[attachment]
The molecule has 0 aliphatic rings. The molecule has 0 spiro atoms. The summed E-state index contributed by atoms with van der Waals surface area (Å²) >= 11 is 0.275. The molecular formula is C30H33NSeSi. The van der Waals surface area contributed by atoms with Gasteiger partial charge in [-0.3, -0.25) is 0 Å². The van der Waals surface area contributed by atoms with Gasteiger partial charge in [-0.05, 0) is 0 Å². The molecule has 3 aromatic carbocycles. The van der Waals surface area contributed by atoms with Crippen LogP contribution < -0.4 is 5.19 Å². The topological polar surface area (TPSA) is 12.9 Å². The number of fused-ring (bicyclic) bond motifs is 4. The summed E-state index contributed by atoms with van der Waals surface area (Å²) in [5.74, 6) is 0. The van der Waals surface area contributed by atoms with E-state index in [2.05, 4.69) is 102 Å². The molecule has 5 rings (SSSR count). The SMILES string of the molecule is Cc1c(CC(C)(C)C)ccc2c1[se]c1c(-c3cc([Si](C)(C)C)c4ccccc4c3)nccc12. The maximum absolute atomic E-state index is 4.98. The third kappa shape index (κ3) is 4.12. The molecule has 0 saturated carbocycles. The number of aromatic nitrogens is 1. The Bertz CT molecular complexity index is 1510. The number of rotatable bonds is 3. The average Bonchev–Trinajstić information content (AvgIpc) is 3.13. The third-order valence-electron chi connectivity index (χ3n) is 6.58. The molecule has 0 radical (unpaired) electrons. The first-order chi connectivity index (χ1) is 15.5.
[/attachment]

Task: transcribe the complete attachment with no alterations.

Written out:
The molecule has 0 aliphatic rings. The molecule has 0 spiro atoms. The summed E-state index contributed by atoms with van der Waals surface area (Å²) >= 11 is 0.275. The molecular formula is C30H33NSeSi. The van der Waals surface area contributed by atoms with Gasteiger partial charge in [-0.3, -0.25) is 0 Å². The van der Waals surface area contributed by atoms with Gasteiger partial charge in [-0.05, 0) is 0 Å². The molecule has 3 aromatic carbocycles. The van der Waals surface area contributed by atoms with Crippen LogP contribution < -0.4 is 5.19 Å². The topological polar surface area (TPSA) is 12.9 Å². The number of fused-ring (bicyclic) bond motifs is 4. The summed E-state index contributed by atoms with van der Waals surface area (Å²) in [5.74, 6) is 0. The van der Waals surface area contributed by atoms with E-state index in [2.05, 4.69) is 102 Å². The molecule has 5 rings (SSSR count). The SMILES string of the molecule is Cc1c(CC(C)(C)C)ccc2c1[se]c1c(-c3cc([Si](C)(C)C)c4ccccc4c3)nccc12. The maximum absolute atomic E-state index is 4.98. The third kappa shape index (κ3) is 4.12. The molecule has 0 saturated carbocycles. The number of aromatic nitrogens is 1. The Bertz CT molecular complexity index is 1510. The number of rotatable bonds is 3. The average Bonchev–Trinajstić information content (AvgIpc) is 3.13. The third-order valence-electron chi connectivity index (χ3n) is 6.58. The molecule has 0 radical (unpaired) electrons. The first-order chi connectivity index (χ1) is 15.5.